“The Long Way Home” was written at Literary Boot Camp with Uncle Orson himself presiding. The assignment was to write something based on research conducted during that week, including street interviews with random people. This is harder than it seems, especially for famously introverted creative types. My interview was spectacularly awkward and uneventful, thus I had decided, of course, to write a short black comedy about a pregnant witch. I had formulated the story in my head and was about to begin the marathon of writing it when my awkward street interview came back to me, bringing a different idea with it.
Suddenly, the man I had interviewed (accompanied by his son and dog) had a history. More importantly, he had a place to go, and it wasn’t just around the corner on his regular evening stroll. The man (I named him Henry) was going to confront some buried secrets in a rather fantastical representation of his childhood hometown. It was less a complete story than a Twilight Zoney “what-if” scenario. When I started writing it I didn’t know how it would end. When it did end (some nine hours later) it surprised me. It moved me a little. It's a bit cheesy and melodramatic, yes, but that’s true of the most prosaic truths in life, isn’t it? The trick as a writer isn’t to avoid the cheesy truths but to present them in such a way that the reader forgets, at least for a few minutes, that they are cheesy. Hopefully it works in this instance.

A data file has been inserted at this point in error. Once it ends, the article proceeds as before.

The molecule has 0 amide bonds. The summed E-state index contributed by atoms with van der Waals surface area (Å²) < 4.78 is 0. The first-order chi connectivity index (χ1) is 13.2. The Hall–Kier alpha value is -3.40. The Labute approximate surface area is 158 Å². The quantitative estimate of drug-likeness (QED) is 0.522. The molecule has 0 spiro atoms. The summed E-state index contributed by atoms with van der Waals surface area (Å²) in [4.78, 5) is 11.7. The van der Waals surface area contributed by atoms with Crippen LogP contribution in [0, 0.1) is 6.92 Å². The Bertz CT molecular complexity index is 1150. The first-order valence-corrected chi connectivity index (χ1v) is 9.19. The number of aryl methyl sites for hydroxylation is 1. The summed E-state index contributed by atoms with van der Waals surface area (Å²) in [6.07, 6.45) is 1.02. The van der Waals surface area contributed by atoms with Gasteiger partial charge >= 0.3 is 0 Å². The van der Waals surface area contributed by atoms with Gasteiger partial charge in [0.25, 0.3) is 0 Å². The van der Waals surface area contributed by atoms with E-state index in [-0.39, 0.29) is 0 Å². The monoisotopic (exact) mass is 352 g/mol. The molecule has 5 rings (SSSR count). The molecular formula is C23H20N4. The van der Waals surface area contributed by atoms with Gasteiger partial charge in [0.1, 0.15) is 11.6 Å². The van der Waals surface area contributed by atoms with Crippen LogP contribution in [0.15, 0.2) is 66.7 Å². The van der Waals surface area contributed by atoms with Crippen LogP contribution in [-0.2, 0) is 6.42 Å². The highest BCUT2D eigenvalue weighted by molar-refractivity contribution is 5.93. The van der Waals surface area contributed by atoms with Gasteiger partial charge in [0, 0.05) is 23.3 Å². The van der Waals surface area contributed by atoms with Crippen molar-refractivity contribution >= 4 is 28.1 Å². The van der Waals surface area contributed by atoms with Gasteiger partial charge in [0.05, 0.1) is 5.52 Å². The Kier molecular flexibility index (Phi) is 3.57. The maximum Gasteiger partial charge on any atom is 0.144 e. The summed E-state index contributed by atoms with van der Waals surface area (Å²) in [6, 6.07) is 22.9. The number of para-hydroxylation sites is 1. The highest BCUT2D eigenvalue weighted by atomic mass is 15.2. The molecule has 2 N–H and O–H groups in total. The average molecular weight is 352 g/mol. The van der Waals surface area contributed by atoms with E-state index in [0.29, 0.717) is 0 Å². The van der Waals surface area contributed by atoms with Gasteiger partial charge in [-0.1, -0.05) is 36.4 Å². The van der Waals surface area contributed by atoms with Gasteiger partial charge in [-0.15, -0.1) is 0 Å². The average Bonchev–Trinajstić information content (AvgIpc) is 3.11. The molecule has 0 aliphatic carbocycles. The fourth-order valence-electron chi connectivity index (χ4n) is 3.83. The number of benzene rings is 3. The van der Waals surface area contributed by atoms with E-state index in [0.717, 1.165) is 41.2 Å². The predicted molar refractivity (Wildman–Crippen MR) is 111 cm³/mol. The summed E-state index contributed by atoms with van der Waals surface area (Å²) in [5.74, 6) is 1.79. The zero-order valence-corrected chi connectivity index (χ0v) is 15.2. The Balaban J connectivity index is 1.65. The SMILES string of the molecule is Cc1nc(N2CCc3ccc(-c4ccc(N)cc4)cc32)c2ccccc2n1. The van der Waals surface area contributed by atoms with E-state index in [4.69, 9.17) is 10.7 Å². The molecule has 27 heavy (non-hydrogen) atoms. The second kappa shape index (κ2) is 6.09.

-G. Norman Lippert